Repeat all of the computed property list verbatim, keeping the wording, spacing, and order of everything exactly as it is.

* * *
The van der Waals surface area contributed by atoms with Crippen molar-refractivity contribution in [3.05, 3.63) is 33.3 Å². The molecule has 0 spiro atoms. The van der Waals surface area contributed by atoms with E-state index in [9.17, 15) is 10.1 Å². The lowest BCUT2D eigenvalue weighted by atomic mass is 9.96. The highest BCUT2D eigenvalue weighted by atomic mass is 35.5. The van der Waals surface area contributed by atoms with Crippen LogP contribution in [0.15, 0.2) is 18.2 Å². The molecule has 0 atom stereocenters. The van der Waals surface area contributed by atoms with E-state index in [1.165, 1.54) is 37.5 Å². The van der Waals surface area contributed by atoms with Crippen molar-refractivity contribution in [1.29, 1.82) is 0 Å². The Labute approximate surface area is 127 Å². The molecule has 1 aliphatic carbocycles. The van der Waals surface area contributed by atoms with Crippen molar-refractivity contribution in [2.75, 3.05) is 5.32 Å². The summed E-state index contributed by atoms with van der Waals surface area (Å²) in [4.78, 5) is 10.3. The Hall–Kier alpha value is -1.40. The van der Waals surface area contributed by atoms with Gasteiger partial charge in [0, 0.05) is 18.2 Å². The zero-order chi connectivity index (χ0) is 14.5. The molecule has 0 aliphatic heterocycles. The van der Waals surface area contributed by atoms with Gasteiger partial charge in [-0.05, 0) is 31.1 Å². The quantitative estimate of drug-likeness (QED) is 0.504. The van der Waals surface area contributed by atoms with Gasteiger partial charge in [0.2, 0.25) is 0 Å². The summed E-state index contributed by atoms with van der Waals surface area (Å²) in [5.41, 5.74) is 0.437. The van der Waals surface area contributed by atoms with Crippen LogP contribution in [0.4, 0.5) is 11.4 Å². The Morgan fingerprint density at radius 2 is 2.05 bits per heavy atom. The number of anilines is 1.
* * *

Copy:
The van der Waals surface area contributed by atoms with Crippen molar-refractivity contribution in [3.05, 3.63) is 33.3 Å². The molecule has 0 spiro atoms. The van der Waals surface area contributed by atoms with E-state index in [9.17, 15) is 10.1 Å². The lowest BCUT2D eigenvalue weighted by atomic mass is 9.96. The highest BCUT2D eigenvalue weighted by atomic mass is 35.5. The van der Waals surface area contributed by atoms with Crippen LogP contribution in [0.15, 0.2) is 18.2 Å². The molecule has 0 atom stereocenters. The van der Waals surface area contributed by atoms with E-state index in [1.165, 1.54) is 37.5 Å². The van der Waals surface area contributed by atoms with Crippen molar-refractivity contribution in [1.29, 1.82) is 0 Å². The Labute approximate surface area is 127 Å². The molecule has 1 aliphatic carbocycles. The van der Waals surface area contributed by atoms with Crippen molar-refractivity contribution in [2.75, 3.05) is 5.32 Å². The summed E-state index contributed by atoms with van der Waals surface area (Å²) in [4.78, 5) is 10.3. The Hall–Kier alpha value is -1.40. The van der Waals surface area contributed by atoms with Gasteiger partial charge in [0, 0.05) is 18.2 Å². The zero-order chi connectivity index (χ0) is 14.5. The molecule has 0 aliphatic heterocycles. The van der Waals surface area contributed by atoms with Gasteiger partial charge in [-0.05, 0) is 31.1 Å². The quantitative estimate of drug-likeness (QED) is 0.504. The van der Waals surface area contributed by atoms with Gasteiger partial charge in [0.2, 0.25) is 0 Å². The summed E-state index contributed by atoms with van der Waals surface area (Å²) in [5.41, 5.74) is 0.437. The van der Waals surface area contributed by atoms with Crippen LogP contribution in [0.4, 0.5) is 11.4 Å². The Morgan fingerprint density at radius 2 is 2.05 bits per heavy atom. The number of anilines is 1.